Color has three distinct properties:

Hue – spectral color name
Value – lightness or darkness
Saturation – brightness or dullness


Although you see color in our brain, it is the eye that has the receptors that tell your brain what you are looking at. There are two sets of receptors in the retina in the back of the eye: rods and cones.

There are about 125 million rods (named for their shape). They are very sensitive to light but are mostly color blind. We use them in dim light and so the saying: “all cats are gray in the dark.”

The color detectors in the eye are the cones. There are about 7 million of these in three forms concentrated in the center of vision. Individual cones can only sense one of three narrowly defined frequencies of light:  red, green and blue. The response from these three “primary” colors is sorted in our brain to give us the perception of color. One or more of these color receptors malfunctions in a color blind person.


Color is a property of light. Our eyes see only a small part of the electromagnetic spectrum. Visible light is made up of the wavelengths of light between infrared and ultraviolet radiation (between 400 and 700 nanometers). These frequencies, taken together, make up white (sun) light.

White light can be divided into it’s component parts by passing it through a prism. The light is separated by wavelength and a spectrum is formed. Sir Isaac Newton was the first to discover this phenomenon in the seventeenth century and he named the colors of the spectrum.

If the ends of the spectrum are bent around and joined a color circle (color wheel) is formed with purple at the meeting place.


Color has three distinct properties: hue, value and saturation. To understand color you must understand how these three properties relate to each other.


The traditional color name of a specific wavelength of light is a hue. Another description is: spectral color. All of the colors of the spectrum are hues. There are only limited hue names: red, orange, yellow, green, blue and violet. Magenta and cyan are also hues.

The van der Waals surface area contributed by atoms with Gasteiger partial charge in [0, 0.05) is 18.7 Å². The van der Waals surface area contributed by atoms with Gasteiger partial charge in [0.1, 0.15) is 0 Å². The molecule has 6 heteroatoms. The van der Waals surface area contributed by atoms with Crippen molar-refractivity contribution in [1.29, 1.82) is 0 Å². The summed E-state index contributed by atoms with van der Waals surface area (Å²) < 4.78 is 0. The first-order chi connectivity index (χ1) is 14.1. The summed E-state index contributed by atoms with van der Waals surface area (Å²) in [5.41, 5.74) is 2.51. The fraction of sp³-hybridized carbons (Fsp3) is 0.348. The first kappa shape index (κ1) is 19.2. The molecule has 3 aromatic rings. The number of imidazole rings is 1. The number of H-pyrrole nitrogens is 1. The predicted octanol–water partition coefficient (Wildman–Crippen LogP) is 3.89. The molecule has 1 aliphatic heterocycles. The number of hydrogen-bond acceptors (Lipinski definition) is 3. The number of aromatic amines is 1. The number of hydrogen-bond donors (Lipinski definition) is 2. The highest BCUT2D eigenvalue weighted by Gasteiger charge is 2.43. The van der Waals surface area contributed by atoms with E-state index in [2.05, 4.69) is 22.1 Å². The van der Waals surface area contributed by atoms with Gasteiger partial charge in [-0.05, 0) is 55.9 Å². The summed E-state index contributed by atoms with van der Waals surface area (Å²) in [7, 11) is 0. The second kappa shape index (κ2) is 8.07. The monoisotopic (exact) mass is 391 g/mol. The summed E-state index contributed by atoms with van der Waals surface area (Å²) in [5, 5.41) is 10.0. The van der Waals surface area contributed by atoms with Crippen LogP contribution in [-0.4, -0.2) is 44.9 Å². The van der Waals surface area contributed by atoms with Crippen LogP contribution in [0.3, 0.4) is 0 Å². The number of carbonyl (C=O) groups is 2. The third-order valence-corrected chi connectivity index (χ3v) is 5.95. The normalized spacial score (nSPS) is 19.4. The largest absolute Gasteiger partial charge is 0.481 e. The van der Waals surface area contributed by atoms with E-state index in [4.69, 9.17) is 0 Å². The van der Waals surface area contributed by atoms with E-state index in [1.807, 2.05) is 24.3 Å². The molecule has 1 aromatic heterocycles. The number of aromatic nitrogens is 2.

Value is concerned with the light and dark properties of color. All colors exhibit these properties. The hues have a natural value where they look the purest. Some colors, like yellow, are naturally light. Some, like violet, are darker.

All hues can be made in all values. Adding white paint will make any pigment lighter. Adding black paint will make most pigments darker, but will cause yellow paint to shift in hue to green.

Value can exist without hue (see achromatic). Black, white and gray are values without color.


Saturation is concerned with the intensity, or the brightness and dullness of color. A saturated color is high in intensity — it is bright. A color that is dull is unsaturated or low in intensity. Another term for saturation is chroma. A color without any brightness (no hue) is achromatic (black, white and/or gray.


There are two theories that explain how colors work and interact. The light, or additive theory deals with radiated and filtered light. The pigment, or subtractive theory deals with how white light is absorbed and reflected off of colored surfaces. This course will investigate the pigment theory.


Light theory starts with black — the absence of light. When all of the frequencies of visible light are radiated together the result is white (sun) light. The color interaction is diagramed using a color wheel with redgreen and blue as primary colors. Primary here means starting colors. These are the three colors that the cones in the eye sense. This is an RGB color system (Red, Green and Blue).

The primary colors mix to make secondary colors: red and green make yellow, red and blue make magenta and green and blue make cyan. All three together add up tomake white light. That is why the theory is called additive.

You can see an example of light theory in action almost every day on a computer monitor or a colored television. The same three primary colors are used and mixed by the eye to produce the range of colors you see on the screen.


Pigments behave almost the opposite of light. With pigments a black surface absorbs most of the light, making it look black. A white surface reflects most of the (white) light making it look white. A colored pigment, green for instance, absorbs most of the frequencies of light that are not green, reflecting only the green light frequency. Because all colors other than the pigment colors are absorbed, this is also called the subtractive color theory.

If most of the green light (and only the green light) is reflected the green will be bright. If only a little is reflected along with some of the other colors the green will be dull. A light color results from lots of white light and only a little color reflected. A dark color is the result of very little light and color reflected.

The primary colors in the pigment theory have varied throughout the centuries but now cyan, magenta and yellow are increasingly being used. These are the primary colors of ink, along with black, that are used in the printing industry. This is a CMYK color system (Cyan,  Magenta, Yellow and (K)black). These are the secondary colors of the light theory.